Bay Minette, Alabama is not the town you live in. It's the city that's always in the way of you getting somewhere else.

It's the town you drove through on your way to the Gulf when you were first trying to get ahold of the girl named Darla. It was the first time you'd ever traveled together. You want to get her to the beach. You noticed the water tower and thought about how the wording was backwards. How in Iowa it would have been named the reverse way. Minette Bay. Bay of Minette. Then she started talking about how hard it was to feed the Schnauzer and about your Aunt and you forgot about it. She asks about your Dad and you change the subject. You tell her that he was an asshole and you are never making the mistakes that he did. Next week you will graduate from dental school. It's a sunny day. Every dream you have is a big one.

You stayed at a rental house on the beach and had blue crab and visited your Aunt and in the morning waves are crashing outside the hotel window.

She convinces you to move to Hartselle which is in Northern Alabama where her family lives. Her family has a house, three dogs and farmland. You get a fourth dog, a mop dog you name Curly, and you help form his knotted coat by grooming the rounded curls from the base twice a week like the book says. You can build a home there and her father manages a fishing business that you invest in and you start a practice.

Her father wears cardigan sweaters and says “That's the guy!” when you walk in and slaps your back.

You went back to Bay Minette and noticed the water tower again three times before she divorces you. Once was with the two boys, once was with Steven, and the third time was to pick up your Aunt's things and meet with the real estate agent to help sell her house.

Bay Minette is never where you are going. Bay Minette is inbetween where you are and where you are going to be eventually. It's halfway, or three quarters of the way, or an hour away. It's a change of direction, as well. From time to time you go to Mobile or the panhandle for investments, to build that dental practice empire. Interstate 65 is a lovely trip from Nashville through Alabama, around and over mountains. But at Bay Minette it makes a sharp turn. One way, east, leaves Interstate 65 for Interstate 10, the gateway to Florida that glides and skips above the Panhandle like a seagull looking for scraps. If you want to stay on interstate 65, you round Bay Minette like the tip of a dental scaler and pass right under that water tower to end up in Mobile and then to the Gulf and out to sea.

The first trip is on your way to Orange Beach and you play in the sand and grill hamburgers and hot dogs and it's very hot and Adam brings a live crab into the house in his shoe. You take Adam on a trip to a pharmacy in Suffolk with a brick storefront and terrible parking and concrete floors and you get him an orange Fanta in a bottle. On the way back to the beach he falls asleep on your lap in the car.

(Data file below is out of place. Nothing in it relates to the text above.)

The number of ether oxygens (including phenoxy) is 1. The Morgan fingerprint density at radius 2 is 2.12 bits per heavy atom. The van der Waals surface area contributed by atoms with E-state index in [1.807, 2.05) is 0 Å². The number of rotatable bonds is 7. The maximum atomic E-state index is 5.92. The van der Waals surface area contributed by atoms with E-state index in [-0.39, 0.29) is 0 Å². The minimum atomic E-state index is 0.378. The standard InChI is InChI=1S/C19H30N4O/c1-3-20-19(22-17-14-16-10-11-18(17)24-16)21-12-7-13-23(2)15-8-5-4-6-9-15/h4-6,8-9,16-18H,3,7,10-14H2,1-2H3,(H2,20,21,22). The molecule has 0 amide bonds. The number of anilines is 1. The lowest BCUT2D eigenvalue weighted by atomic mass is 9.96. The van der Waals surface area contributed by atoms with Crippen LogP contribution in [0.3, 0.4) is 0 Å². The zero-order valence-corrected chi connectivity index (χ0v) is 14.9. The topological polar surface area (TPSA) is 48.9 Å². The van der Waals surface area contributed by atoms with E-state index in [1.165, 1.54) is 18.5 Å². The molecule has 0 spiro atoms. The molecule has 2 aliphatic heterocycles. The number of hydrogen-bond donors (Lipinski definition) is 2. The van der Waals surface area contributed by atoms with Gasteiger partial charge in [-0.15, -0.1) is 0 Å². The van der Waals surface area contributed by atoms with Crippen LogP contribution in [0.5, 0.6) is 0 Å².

On the second trip you are taking Steven to the hospital for chemotherapy. The specialist the doctor recommended is in Mobile. Steven is pale for the entire trip. You stop for chicken nuggets at a fast food place. Steven notices the water tower too and then he vomits. Later you are cleaning the vomit that smells like the nuggets out of the backseat of the car. It takes all the napkins you can find to get the car cleaned and the smell still lingers even after you are at the hospital and you have Febrezed the car as much as you can stand. When she calls she tells you it was too soon to feed him those. She tells you about Adam and school and that his principal has called again.

Later after the divorce the boys move with you to Mobile so that Steven can be closer to doctors. Adam hates Mobile. He has a girl in Hartselle. He is eighteen and drops out of school and you hear from him on weekends sometimes. You tell him to quit wasting his life. He tells you he hates you. You are working and paying the health insurance for medications and radiation treatment for Steven and your mother in Iowa has a jar set up at the Marathon gas station where people can leave change to help even though you have asked her not to. She offers to let you move back to Iowa City.

The third time was winter and you were alone. The dental practice was sold in the divorce. It's all gone. You pass through Alabama in the middle of the night. You thought about taking the exit through Bay Minette to the beach because you had never seen a beach in winter time and for some reason it sounded like it could be different to be out in the water alone and how far could you walk out into the water and how cold would it be. But you missed the exit and kept going south and east instead of west to the Gulf. While you were driving your phone rings from Darla's number which is now a Miami number but you don't take the call. The next morning during the funeral the same number rings again and you turn it off in time.